As a result of this change, pre-RC and post-RC computers that are not configured properly cannot communicate. When pre-RC and post-RC computers are used together for remote management, either directly (using the WinRM command-line tool or the WSMan APIs) or through an application that uses WinRM (such as Windows PowerShell or Event Collector), an error message occurs. This is the same error message that displays when the server has not been configured for WinRM traffic, because it is contacting the wrong port.

To avoid this issue, upgrade all computers by installing Windows 7 or Windows Server® 2008 R2 or by installing WinRM 2.0.

End-user productivity

Hardware support

Microsoft has removed the Bluetooth® audio class driver from Windows 7. When installing a Bluetooth audio device for the first time, you will need to install a non-Microsoft driver (your version of Windows 7 may already include the non-Microsoft audio driver). If your version of Windows 7 does not include the correct drivers, you can download them from Windows Update, your computer manufacturer’s Web site, or (for a driver that’s specifically written for the Bluetooth device) directly from your Bluetooth radio manufacturer’s Web site. 

Internet access to home media

Some networks or network equipment block Internet access to home media (for example, corporate network policy often prevents this type of connectivity). However, you can manually configure your home router to increase the likelihood that Internet access to home media will succeed.

Although Windows attempts to automatically enable settings on your home router when Internet access to home media is set up, some home routers do not support this capability or they have disabled it. For best results, use a home router that has been certified to work with Windows.

To manually enable the necessary settings on your home router, first try the following:

  1. From a Web browser, go to the configuration Web page of your home router (for example,

  2. Locate and enable the UPnP™ feature. Save your settings.


Home routers differ, but this feature is usually found in the Advanced settings. For more information about enabling the UPnP setting, consult your home router manual.

  1. Open Windows Media® Player on your home computer that is running Windows 7.


If Windows Media Player is already open, close and then reopen it.

  1. On the Stream menu, select Allow Internet access to home media…

  2. On the Internet Home Media Access dialog box, select Do not allow Internet access to home media.

  3. On the Stream menu, select Allow Internet access to home media…

  4. On the Internet Home Media Access dialog box, select Allow Internet access to home media.

If the preceding procedure does not work because your home router does not support UPnP, you can manually configure advanced port-forwarding options on your home router.

To determine which TCP ports on your home router to forward to your home computer that is running Windows 7, follow these steps:

  1. In Windows Media Player, on the Stream menu, select Allow Internet access to home media…

  2. On the Internet Home Media Access dialog box, select Diagnose connections.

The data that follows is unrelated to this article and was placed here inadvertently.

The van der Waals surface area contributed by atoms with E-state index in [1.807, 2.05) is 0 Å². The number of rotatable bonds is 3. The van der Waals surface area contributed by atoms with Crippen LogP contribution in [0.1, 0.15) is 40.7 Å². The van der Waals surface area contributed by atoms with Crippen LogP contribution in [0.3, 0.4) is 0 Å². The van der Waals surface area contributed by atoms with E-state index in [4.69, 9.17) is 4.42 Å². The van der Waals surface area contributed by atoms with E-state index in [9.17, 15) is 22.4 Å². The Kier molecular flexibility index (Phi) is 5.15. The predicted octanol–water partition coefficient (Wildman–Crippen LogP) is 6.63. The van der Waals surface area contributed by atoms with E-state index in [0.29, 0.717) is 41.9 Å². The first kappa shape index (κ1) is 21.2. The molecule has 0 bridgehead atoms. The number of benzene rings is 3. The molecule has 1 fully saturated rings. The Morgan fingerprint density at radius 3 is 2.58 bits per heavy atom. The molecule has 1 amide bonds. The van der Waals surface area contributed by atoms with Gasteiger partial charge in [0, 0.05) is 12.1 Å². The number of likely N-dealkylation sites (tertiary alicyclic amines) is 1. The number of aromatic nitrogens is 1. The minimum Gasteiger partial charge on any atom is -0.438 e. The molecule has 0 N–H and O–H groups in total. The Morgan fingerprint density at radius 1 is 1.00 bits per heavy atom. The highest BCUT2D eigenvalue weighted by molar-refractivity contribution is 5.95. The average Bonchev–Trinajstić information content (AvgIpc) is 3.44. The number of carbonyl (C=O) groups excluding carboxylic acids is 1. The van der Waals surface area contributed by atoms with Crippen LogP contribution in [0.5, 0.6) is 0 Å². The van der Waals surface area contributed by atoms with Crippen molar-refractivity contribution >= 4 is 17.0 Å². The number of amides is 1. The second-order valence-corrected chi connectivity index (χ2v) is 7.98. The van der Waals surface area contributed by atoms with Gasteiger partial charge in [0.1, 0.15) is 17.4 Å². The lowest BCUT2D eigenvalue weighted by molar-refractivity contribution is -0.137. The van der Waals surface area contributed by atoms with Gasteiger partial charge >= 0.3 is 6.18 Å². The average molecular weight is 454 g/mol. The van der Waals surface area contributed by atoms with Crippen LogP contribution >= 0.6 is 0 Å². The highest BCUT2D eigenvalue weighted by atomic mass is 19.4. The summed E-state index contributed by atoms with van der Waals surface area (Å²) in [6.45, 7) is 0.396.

If this option is not available, select Allow Internet access to home media to enable the feature, and then repeat steps 1 and 2.

  1. Click the Port forwarding information link (located at the bottom of the window) to identify the TCP ports.

  2. From a Web browser, go to the configuration Web page of your home router (for example,

  3. Locate the port forwarding feature and specify the TCP ports that were identified in step 3. Save your settings.


Home routers differ, but this feature is usually found in the Advanced settings. For more information about enabling port-forwarding, consult your home router manual.

Supporting tools and technologies

Although the following tools and technologies do not ship as part of the Windows 7 product, they support Windows 7 deployment and manageability.


  • Windows XP Mode provides a virtual Windows XP environment in which you can run many Windows XP productivity applications on a Windows 7–based computer. Windows XP Mode is included in Windows 7 and is available as a pre-installed feature by your computer manufacturer or as a free download. For more information about Windows XP Mode, see Windows Virtual PC (https://go.microsoft.com/fwlink/?LinkId=150447) on the Microsoft Web site.

  • Windows Virtual PC provides the virtualization technology for Windows 7. Windows Virtual PC allows multiple client operating systems to run at the same time on a Windows 7 desktop, and it offers the runtime engine for Windows XP Mode, which provides a virtual Windows XP environment on Windows 7. For more information about Windows Virtual PC, see Windows Virtual PC (https://go.microsoft.com/fwlink/?LinkId=150447) on the Microsoft Web site and the Windows Virtual PC Evaluation Guide.

  • Microsoft Enterprise Desktop Virtualization (MED-V), built on Windows Virtual PC, is designed to provide IT professionals with the capability to centrally manage and deploy virtual Windows environments to reduce complexity, maintain control, and keep costs low. MED-V is available through Microsoft Desktop Optimization Pack (MDOP). For more information about MDOP, see Microsoft Desktop Optimization Pack(https://go.microsoft.com/fwlink/?LinkId=150448) on Microsoft TechNet.

Application compatibility

Application Compatibility Toolkit (ACT) 5.5 enables software developers, independent software vendors (ISVs), and IT professionals to determine the following:

  • Whether their devices and applications are compatible with a new version of the Windows operating system.

  • How an update to a new version of the Windows operating system will impact their applications.

The toolkit can also be used by developers as follows:

  • To test Web applications and Web sites for compatibility with new releases and security updates to Internet Explorer®

  • To determine potential compatibility issues due to the User Account Control (UAC) feature

  • To create compatibility fixes for application compatibility issues

  • To determine potential application installation and setup issues

ACT 5.5 includes the following functionality:

  • Inventories applications, hardware, and devices on user’s computers that run earlier versions of the operating system.

  • Analyzes compatibility traits of applications and devices, and synchronizes compatibility data with ISV, logo, and community assessment.

  • Provides test tools for Internet Explorer 8 compatibility testing.

  • Provides tools to build compatibility fixes (called “shims”) for incompatible applications.

For more information, see Microsoft Application Compatibility Toolkit (ACT) Version 5.5(https://go.microsoft.com/fwlink/?LinkID=146754) on Microsoft TechNet.